Gangotri in November is a captivating manifestation of the phrase ‘Winter is coming’. Point towards any mountain, and you can witness poetic shifts in the landscape. At the lower elevations, the forest unfolds in a vibrant yellow carpet of senescent leaves. The pines, spruces, deodars, and rhododendrons proudly uphold their green, in said order, while the wild roses continue to bear fruits till late November. Further up, the alpine meadows display hues of brown and red. The summits, forever cloaked in white, observe these transitions, poised for a season of snow.

Our trek route traversed through these transitions as we made our way to the magnificent Rudragaira summit, nestled in the heart of Gangotri National Park, within the Bhagirathi river basin in Uttarakhand. Our task was to complete autumn sampling and deploy camera traps for the winter season as part of the Wildlife Institute of India’s National Mission on Sustaining the Himalayan Ecosystem (NMSHE) project, funded by the Department of Science and Technology (DST).

Rudragaira Valley in Gangotri National Park     Rudragera  | Nature Infocus
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The different shades of Rudragaira Valley, in Gangotri National Park.

We navigated steep climbs and deep valleys, deploying camera traps and conducting vegetation surveys. Occasionally spotting fresh scat of Himalayan Brown Bears, we hoped to catch a glimpse of an individual, albeit from a safe distance. The challenging 8km trek from Gangotri culminated at the base camp around 3:30 in the afternoon, after a 7-hour hike. We set up our camp, and as the darkness of the night draped the landscape, the hot sabzi-chawal and the comforting embrace of our sleeping bags provided refuge from the biting cold.

Scat of Himalayan Brown Bear and Snow Leopard    scat snow leopard | Nature Infocus
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(L) Himalayan Brown Bear and (R) Snow Leopard scat, enroute Rudragaira.

The following day, on our ascent to Rudragaira, the sound of our breaths attuned to the careful placement of our footsteps, we came across Alpine Choughs dancing across the snowy sky. A large herd of Blue Sheep or Bharal carefully distanced themselves on sensing our presence. On reaching the spot they had vacated, we discovered pug marks and scat of Snow Leopards interspersed with the pellets of Blue Sheep, suggesting frequent visitation by both predator and prey. The stability of the plateau and its alpine meadows, fostered by the nearby streams, seemed to have fortified the food chain. We exchanged glances, holding on to the collective hope of sighting a Snow Leopard.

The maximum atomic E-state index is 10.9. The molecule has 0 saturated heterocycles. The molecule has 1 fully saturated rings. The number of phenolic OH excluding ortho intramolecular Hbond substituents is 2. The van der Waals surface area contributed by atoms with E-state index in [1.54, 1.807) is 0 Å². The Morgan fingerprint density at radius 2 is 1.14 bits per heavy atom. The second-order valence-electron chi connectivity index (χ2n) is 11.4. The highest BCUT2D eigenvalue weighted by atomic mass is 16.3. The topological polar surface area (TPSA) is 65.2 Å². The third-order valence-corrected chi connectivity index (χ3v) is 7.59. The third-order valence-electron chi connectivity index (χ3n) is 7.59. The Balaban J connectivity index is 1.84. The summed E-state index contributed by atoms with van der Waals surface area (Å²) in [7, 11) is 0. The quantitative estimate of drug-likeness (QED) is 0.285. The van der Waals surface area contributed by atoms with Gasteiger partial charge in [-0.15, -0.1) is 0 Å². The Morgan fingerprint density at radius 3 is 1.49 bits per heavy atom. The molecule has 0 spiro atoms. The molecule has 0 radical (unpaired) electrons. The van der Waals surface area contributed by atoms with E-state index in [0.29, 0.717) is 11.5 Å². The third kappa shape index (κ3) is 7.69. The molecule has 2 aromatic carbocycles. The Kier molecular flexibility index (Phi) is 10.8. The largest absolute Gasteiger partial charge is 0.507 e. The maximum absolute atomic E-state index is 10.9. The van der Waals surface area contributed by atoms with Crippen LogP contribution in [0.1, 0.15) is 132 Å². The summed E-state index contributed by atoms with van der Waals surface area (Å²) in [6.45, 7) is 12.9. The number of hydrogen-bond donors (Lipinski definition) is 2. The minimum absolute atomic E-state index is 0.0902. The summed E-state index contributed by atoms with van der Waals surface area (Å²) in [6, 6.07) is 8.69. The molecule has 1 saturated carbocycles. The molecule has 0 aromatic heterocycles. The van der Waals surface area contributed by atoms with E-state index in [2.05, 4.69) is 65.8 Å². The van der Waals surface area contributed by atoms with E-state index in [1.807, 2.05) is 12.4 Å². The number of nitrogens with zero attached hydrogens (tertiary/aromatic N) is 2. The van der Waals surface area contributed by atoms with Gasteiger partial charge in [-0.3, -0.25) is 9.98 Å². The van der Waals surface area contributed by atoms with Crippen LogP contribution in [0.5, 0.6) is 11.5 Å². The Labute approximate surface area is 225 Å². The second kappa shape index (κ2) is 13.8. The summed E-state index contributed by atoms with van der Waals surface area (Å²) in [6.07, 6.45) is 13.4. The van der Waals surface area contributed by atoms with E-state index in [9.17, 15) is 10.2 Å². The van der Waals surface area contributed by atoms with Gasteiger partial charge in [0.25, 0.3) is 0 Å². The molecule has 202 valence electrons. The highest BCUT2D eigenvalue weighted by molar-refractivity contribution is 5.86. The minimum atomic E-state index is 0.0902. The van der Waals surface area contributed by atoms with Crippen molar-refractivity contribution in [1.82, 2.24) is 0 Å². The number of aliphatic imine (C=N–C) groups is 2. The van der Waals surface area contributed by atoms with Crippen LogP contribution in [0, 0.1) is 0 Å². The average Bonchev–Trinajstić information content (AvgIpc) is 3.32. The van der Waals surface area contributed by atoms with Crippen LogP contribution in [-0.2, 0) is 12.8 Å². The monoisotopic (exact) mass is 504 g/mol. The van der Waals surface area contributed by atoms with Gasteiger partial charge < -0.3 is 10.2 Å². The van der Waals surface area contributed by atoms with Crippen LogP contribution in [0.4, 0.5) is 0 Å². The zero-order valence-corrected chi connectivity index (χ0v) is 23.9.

Blue Sheep or Bharal
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Camera trap photograph of a Blue Sheep in Rudragaira. Photograph courtesy of WII-NMSHE

After reaching the summit base camp at around 1:00 in the afternoon, perched at an elevation of over 5000m, we deployed our last camera trap. As the sense of accomplishment descended upon us, we were rewarded with stunning vistas of the majestic Gangotri peaks.

Absolutely spent, upon returning to the base camp, we concluded the day by indulging in a simple meal and preparing to retire for the night. As the encroaching cold embraced us, under the waning silver moon, the Akash Ganga, aka Milky Way, revealed her breathtaking beauty.

Mountain peaks in Gangotri National Park
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"As the sense of accomplishment descended upon us, we were rewarded with stunning vistas of the majestic Gangotri peaks."

At around 7:30 in the evening, our field contributors summoned us in silent urgency, "Him Tenduva dekhna hai toh aajao!" We were confused initially, not sure if they were joking or if they were actually calling us to see Snow Leopards. Intrigued, we followed them into the night.

Just 50m from our tents, there were not one but two Snow Leopards, strolling past without a care in the world. Time seemed to stand still in that moment. We were all as if lost in a trance, basking in the glory of the grey ghosts of the Himalayas. Our eyes, crystallising the moment into a memory that would live in us forever. Perhaps this is where the genesis of folklore lies—in our endeavour to draw others closer to these singular experiences, through the art of storytelling.

Camera trap photograph of a Snow Leopard
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Camera trap photograph of a Snow Leopard in a snow-covered Bhagirathi River Basin. Photograph courtesy of WII-NMSHE.

Our field contributors, despite their extensive time in this landscape, had never before witnessed such a close and intimate encounter with these enigmatic felids. Looking back, what becomes evident is that the encounter was never about any of us who were there that day but a testament to the profound wonders of the natural world.

At the risk of sounding lazy, we leave you with a line from the beloved Ruskin Bond:

 "I’d like to think they knew we were there, that they recognised us, and that they acknowledged our visit in the friendliest way—by ignoring us altogether!"